9

I read http://windows.microsoft.com/en-US/windows-vista/change-the-system-locale (windows 8 linked me to this help page)

and I still can't completely understand what that means. In which way is the system locale different than the display language?

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System Locale (Language for non-Unicode Programs):

This setting has three major purposes:

  • Specifies the default ANSI, OEM, MAC, and EBCDIC code pages to use for non-Unicode programs.

  • Specifies some of the font linking preferences for CJK fonts and for legacy bitmap fonts.

  • Specifies application behavior when developers incorrectly use this setting rather than the DEFAULT USER LOCALE.

1 2


User Locale (Standards and Formats):

This setting controls the way information is presented - the sort order in list boxes, the format of date, time, number, and currency values, the calendar you prefer to use.

3


Input Locale (Input Method/Language):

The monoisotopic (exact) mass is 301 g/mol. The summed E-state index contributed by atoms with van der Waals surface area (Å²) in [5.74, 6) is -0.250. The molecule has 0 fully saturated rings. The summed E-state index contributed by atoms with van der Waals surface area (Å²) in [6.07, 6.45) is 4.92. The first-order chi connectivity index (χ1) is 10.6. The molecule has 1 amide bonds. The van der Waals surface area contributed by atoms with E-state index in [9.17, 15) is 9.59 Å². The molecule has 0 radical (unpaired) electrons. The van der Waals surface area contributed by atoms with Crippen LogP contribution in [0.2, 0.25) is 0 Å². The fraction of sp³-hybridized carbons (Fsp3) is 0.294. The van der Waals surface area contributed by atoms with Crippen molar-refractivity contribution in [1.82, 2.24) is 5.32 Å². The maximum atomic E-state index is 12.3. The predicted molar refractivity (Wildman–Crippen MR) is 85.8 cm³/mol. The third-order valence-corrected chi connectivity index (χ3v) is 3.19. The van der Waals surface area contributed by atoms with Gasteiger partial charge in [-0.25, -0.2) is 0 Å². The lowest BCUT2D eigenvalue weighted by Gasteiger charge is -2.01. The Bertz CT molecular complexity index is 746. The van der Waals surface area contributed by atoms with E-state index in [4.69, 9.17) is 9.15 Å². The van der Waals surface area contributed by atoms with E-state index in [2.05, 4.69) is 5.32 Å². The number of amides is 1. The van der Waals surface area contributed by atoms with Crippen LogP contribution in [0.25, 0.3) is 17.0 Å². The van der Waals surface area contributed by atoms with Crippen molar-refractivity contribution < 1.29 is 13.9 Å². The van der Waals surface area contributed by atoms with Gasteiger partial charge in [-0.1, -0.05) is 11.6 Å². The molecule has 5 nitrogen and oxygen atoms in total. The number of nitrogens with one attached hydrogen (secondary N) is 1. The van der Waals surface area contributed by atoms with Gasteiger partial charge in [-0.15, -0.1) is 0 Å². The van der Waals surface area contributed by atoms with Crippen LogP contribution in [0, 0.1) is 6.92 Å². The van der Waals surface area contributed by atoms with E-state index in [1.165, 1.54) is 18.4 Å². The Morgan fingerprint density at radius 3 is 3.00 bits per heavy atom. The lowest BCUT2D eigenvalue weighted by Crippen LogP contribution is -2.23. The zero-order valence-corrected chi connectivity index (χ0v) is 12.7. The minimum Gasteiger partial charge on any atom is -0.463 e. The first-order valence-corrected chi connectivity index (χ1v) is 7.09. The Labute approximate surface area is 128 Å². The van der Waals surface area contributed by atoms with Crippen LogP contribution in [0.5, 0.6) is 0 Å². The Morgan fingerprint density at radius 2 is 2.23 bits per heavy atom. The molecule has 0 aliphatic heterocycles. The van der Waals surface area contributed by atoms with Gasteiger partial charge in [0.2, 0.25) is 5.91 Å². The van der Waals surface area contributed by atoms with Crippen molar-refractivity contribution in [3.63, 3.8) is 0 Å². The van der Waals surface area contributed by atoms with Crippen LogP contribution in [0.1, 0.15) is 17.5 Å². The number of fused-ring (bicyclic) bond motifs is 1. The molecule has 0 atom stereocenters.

This setting specifies the input language and the method for input devices, such as the keyboard layout. The input locale (also called input language) is a per-process setting that describes an input language (for example, Greek) and an input method (for example, the keyboard).

4


Display Language

This setting specifies the default system language to display user interface (UI) items (such as menus, dialog boxes, and help files).

5


References

  • 3
    Oh god I hate everything about this. Thanks for the work though. – kluka Nov 9 '12 at 0:23
  • Confusing? Certainly! (Even Kaplan, although he's an MS employee working on i18n/localisation/globalisation support, agrees.) Anyway, hope this helped clear things up a bit. – Karan Nov 9 '12 at 0:26

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